Deeds, transfers, mortgages, charges, discharges and undertakings
FOR THE AVERAGE HOMEBUYER, there are some legal terms that require translation. The Government of Ontario keeps records of every piece of property in the province. These records are called the “title documents.” The document on file that says who owns the property is called the “transfer,” or “deed.” All of these documents are filed with the government — a process that is called “registering” the document. When a bank lends money and gets a record of this loan on the title, the document is called the “mortgage” or the “charge.” When the charge is paid off, a new document is filed with the government and it is called a “discharge.” If only part of the charge is paid off, a document called a “partial discharge” can be filed. There are many other documents, but these are a good starting point.
Usually, when a developer/builder starts a new project, he/she will go to a bank or other financial institution and just like you, arrange for a mortgage or charge. The difference, however, is that this can be a huge charge. As an example, the builder/developer may have a $50- or $60-million “blanket” charge applied to enable him/her to create and build the project. The next thing that happens is that the house or condo is built and sold, and it is time for closing.
In the Agreement of Purchase and Sale will be a clause that will relate to the discharge of that part of the blanket charge which affects the property you are buying. The builders’ lawyers (the good ones, in any case) add the clause that the purchaser will accept the promise (undertaking) of the builder’s lawyer to register the partial discharge in a reasonable period of time, BUT WILL GIVE ON CLOSING TWO IMPORTANT THINGS:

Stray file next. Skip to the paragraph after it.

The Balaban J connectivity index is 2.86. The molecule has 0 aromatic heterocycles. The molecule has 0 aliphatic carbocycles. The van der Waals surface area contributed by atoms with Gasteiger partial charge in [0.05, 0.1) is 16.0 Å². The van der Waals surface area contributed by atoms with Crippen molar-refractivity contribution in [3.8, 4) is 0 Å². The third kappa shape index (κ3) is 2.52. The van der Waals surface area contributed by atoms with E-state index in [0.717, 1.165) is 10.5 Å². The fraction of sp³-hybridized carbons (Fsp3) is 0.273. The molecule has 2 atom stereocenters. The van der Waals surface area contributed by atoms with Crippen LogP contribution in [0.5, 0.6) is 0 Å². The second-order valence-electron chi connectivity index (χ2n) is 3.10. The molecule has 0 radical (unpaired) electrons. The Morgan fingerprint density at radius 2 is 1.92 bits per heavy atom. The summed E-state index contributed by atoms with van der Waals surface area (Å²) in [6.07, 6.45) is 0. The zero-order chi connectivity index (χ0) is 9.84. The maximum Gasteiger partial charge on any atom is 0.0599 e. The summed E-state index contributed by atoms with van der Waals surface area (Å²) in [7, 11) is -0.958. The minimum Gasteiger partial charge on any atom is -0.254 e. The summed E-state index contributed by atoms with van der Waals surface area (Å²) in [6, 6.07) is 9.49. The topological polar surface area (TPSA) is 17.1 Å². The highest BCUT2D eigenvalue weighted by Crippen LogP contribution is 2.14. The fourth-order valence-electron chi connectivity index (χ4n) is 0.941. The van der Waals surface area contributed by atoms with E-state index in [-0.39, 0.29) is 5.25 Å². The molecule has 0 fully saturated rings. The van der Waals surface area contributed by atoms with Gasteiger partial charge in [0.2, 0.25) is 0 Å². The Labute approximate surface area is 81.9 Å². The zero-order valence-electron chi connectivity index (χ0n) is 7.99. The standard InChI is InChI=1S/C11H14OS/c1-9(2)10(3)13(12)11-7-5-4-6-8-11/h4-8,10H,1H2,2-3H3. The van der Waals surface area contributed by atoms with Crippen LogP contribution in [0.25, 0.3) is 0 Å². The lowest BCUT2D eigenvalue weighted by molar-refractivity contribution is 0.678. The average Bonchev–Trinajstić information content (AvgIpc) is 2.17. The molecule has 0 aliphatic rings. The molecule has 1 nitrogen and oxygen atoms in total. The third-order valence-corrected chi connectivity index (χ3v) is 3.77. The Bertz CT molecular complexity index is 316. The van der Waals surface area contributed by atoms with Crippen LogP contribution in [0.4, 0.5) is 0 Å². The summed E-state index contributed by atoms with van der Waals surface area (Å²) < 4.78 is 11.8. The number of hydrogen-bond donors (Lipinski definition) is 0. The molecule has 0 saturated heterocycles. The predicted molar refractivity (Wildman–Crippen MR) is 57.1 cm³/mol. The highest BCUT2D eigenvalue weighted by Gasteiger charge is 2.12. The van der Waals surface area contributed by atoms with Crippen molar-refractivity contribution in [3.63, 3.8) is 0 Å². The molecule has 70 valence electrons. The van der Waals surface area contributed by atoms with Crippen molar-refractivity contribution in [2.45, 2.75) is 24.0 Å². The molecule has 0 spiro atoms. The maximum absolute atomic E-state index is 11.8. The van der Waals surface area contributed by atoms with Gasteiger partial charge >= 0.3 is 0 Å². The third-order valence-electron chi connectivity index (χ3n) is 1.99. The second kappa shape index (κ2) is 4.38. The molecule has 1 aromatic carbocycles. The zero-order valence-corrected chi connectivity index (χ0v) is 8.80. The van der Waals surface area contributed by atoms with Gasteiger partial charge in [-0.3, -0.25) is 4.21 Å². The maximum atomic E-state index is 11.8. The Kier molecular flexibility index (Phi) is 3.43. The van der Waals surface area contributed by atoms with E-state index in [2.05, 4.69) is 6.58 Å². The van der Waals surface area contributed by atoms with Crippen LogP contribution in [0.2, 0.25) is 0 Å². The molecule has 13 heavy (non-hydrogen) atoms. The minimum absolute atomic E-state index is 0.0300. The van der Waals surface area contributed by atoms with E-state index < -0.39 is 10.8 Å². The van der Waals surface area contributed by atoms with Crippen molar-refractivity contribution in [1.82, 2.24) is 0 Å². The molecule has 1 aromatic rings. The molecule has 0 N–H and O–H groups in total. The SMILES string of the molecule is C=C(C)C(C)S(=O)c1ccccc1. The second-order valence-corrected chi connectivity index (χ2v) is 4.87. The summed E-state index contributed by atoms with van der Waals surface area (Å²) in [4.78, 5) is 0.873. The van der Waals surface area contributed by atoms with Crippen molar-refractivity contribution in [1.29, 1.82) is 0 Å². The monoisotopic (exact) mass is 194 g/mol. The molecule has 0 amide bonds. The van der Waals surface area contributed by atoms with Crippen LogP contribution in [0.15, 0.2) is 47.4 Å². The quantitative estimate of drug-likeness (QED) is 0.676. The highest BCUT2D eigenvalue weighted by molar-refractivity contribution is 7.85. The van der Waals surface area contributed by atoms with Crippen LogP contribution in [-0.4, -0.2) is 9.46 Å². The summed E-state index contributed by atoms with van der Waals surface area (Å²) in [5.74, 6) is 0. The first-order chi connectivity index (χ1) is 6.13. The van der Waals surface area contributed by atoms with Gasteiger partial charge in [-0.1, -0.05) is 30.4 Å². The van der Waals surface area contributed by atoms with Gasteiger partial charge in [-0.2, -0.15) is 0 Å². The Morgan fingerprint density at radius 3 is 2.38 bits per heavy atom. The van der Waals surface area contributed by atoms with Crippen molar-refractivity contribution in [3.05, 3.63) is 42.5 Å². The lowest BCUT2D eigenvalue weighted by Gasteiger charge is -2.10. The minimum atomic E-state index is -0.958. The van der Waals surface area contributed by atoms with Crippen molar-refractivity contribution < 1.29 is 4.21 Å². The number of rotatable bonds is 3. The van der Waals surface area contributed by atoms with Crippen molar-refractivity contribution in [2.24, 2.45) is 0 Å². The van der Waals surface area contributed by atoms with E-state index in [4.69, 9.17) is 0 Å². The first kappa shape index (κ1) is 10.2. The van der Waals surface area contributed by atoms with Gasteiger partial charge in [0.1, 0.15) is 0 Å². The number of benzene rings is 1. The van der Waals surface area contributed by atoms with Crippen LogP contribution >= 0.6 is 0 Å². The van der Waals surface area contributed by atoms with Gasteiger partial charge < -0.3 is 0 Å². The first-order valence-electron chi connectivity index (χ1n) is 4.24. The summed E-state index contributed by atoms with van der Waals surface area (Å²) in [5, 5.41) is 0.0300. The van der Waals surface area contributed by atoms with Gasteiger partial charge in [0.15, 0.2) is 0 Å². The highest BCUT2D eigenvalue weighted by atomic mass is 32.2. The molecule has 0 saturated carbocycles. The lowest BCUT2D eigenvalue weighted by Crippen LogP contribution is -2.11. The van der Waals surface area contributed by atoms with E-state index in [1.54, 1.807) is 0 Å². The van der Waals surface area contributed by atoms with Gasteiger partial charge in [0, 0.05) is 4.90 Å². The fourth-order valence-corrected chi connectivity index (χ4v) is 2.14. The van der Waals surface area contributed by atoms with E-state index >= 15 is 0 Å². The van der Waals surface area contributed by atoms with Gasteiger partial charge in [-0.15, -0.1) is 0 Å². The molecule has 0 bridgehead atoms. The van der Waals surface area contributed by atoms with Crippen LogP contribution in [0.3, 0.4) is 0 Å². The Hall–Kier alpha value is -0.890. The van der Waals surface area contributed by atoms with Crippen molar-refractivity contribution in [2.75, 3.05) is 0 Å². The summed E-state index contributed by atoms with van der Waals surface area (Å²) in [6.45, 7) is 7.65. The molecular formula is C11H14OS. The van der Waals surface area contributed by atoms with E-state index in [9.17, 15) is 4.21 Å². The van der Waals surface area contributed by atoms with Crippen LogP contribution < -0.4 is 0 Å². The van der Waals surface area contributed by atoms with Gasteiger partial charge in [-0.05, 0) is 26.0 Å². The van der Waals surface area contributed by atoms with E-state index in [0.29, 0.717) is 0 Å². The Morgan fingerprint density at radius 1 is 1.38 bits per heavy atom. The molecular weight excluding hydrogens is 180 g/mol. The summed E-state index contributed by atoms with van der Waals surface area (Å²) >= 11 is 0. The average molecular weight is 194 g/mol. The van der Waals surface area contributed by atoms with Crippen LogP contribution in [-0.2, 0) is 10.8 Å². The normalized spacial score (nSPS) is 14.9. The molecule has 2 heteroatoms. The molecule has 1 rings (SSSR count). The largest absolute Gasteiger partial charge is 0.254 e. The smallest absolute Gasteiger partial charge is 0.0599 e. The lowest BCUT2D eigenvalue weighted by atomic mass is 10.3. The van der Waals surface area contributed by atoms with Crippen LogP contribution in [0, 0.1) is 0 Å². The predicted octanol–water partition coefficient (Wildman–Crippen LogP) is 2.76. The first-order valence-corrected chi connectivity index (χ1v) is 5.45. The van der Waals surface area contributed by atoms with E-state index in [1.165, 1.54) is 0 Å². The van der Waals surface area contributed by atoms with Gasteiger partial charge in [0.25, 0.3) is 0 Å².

- a letter (“discharge statement”) from the bank or other financial institution (“mortgagee” or “chargee”) setting out how much money has to be paid to the chargee to obtain the partial discharge; and
- a direction from the builder to the purchaser, telling the purchaser to pay the amount of money needed to obtain the partial discharge directly to the chargee.
The clauses I will not accept stop with the purchaser being forced to accept the builder’s or the builder’s lawyer’s undertaking to register a partial discharge, without the other information.
Now, I do not believe the builder or the builder’s lawyers who do not include this information would give the promise without meaning it, but what about things out of their control? For example, if:
- the builder goes bankrupt
- the builder has a dispute with the bank
- some other party seizes the money from the builder
- the builder has an internal shareholders dispute and assets are frozen
- the lawyer goes to Argentina with the money
- the builder goes to Tahiti with the money
If we had followed a) and b), none of that would matter. My complaint is that it does not cost the builder anything to give this peace of mind and security to the purchaser. It is just usually the fault of a lawyer trying to prove how good he or she can be.
Watch for these tricky clauses and consult a lawyer, because only a lawyer can provide legal advice and care enough to catch these kinds of things.
Courtesy Jayson Schwarz LL.M. Jayson Schwarz is a Toronto real estate lawyer and senior partner in the law firm Schwarz Law LLP.